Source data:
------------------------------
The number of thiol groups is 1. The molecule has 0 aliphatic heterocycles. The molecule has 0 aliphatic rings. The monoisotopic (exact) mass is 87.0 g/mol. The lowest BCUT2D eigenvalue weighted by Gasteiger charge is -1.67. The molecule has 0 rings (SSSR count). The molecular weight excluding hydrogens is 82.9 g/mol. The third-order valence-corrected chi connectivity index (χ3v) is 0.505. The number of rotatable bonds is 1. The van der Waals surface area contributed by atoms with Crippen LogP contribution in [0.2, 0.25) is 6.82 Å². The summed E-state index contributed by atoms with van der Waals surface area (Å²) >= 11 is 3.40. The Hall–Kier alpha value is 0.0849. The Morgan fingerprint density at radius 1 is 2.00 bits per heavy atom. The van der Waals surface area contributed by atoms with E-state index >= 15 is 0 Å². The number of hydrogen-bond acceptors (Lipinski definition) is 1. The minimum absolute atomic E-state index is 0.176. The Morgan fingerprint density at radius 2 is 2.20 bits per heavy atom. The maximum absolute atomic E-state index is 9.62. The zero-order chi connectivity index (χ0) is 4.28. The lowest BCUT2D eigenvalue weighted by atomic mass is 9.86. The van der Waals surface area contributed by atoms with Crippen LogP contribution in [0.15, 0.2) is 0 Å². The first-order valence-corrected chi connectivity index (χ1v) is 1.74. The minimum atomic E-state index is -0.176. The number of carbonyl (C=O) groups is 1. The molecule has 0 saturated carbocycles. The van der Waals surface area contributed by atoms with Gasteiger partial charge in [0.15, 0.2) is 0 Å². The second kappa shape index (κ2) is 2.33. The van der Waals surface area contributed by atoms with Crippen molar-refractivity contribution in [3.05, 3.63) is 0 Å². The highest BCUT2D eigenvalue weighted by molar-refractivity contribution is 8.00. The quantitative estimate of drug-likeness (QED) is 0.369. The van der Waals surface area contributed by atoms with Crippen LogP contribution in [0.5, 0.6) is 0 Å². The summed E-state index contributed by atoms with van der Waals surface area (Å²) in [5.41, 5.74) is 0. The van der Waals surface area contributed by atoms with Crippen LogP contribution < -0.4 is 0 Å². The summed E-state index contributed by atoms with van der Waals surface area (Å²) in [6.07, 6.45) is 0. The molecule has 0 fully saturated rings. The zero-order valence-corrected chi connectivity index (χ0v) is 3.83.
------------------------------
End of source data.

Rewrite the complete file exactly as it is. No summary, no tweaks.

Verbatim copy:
The number of thiol groups is 1. The molecule has 0 aliphatic heterocycles. The molecule has 0 aliphatic rings. The monoisotopic (exact) mass is 87.0 g/mol. The lowest BCUT2D eigenvalue weighted by Gasteiger charge is -1.67. The molecule has 0 rings (SSSR count). The molecular weight excluding hydrogens is 82.9 g/mol. The third-order valence-corrected chi connectivity index (χ3v) is 0.505. The number of rotatable bonds is 1. The van der Waals surface area contributed by atoms with Crippen LogP contribution in [0.2, 0.25) is 6.82 Å². The summed E-state index contributed by atoms with van der Waals surface area (Å²) >= 11 is 3.40. The Hall–Kier alpha value is 0.0849. The Morgan fingerprint density at radius 1 is 2.00 bits per heavy atom. The van der Waals surface area contributed by atoms with E-state index >= 15 is 0 Å². The number of hydrogen-bond acceptors (Lipinski definition) is 1. The minimum absolute atomic E-state index is 0.176. The Morgan fingerprint density at radius 2 is 2.20 bits per heavy atom. The maximum absolute atomic E-state index is 9.62. The zero-order chi connectivity index (χ0) is 4.28. The lowest BCUT2D eigenvalue weighted by atomic mass is 9.86. The van der Waals surface area contributed by atoms with Crippen LogP contribution in [0.15, 0.2) is 0 Å². The first-order valence-corrected chi connectivity index (χ1v) is 1.74. The minimum atomic E-state index is -0.176. The number of carbonyl (C=O) groups is 1. The molecule has 0 saturated carbocycles. The van der Waals surface area contributed by atoms with Gasteiger partial charge in [0.15, 0.2) is 0 Å². The second kappa shape index (κ2) is 2.33. The van der Waals surface area contributed by atoms with Crippen molar-refractivity contribution in [3.05, 3.63) is 0 Å². The highest BCUT2D eigenvalue weighted by molar-refractivity contribution is 8.00. The quantitative estimate of drug-likeness (QED) is 0.369. The van der Waals surface area contributed by atoms with Crippen LogP contribution in [0.5, 0.6) is 0 Å². The summed E-state index contributed by atoms with van der Waals surface area (Å²) in [5.41, 5.74) is 0. The van der Waals surface area contributed by atoms with Crippen LogP contribution < -0.4 is 0 Å². The summed E-state index contributed by atoms with van der Waals surface area (Å²) in [6.07, 6.45) is 0. The molecule has 0 fully saturated rings. The zero-order valence-corrected chi connectivity index (χ0v) is 3.83.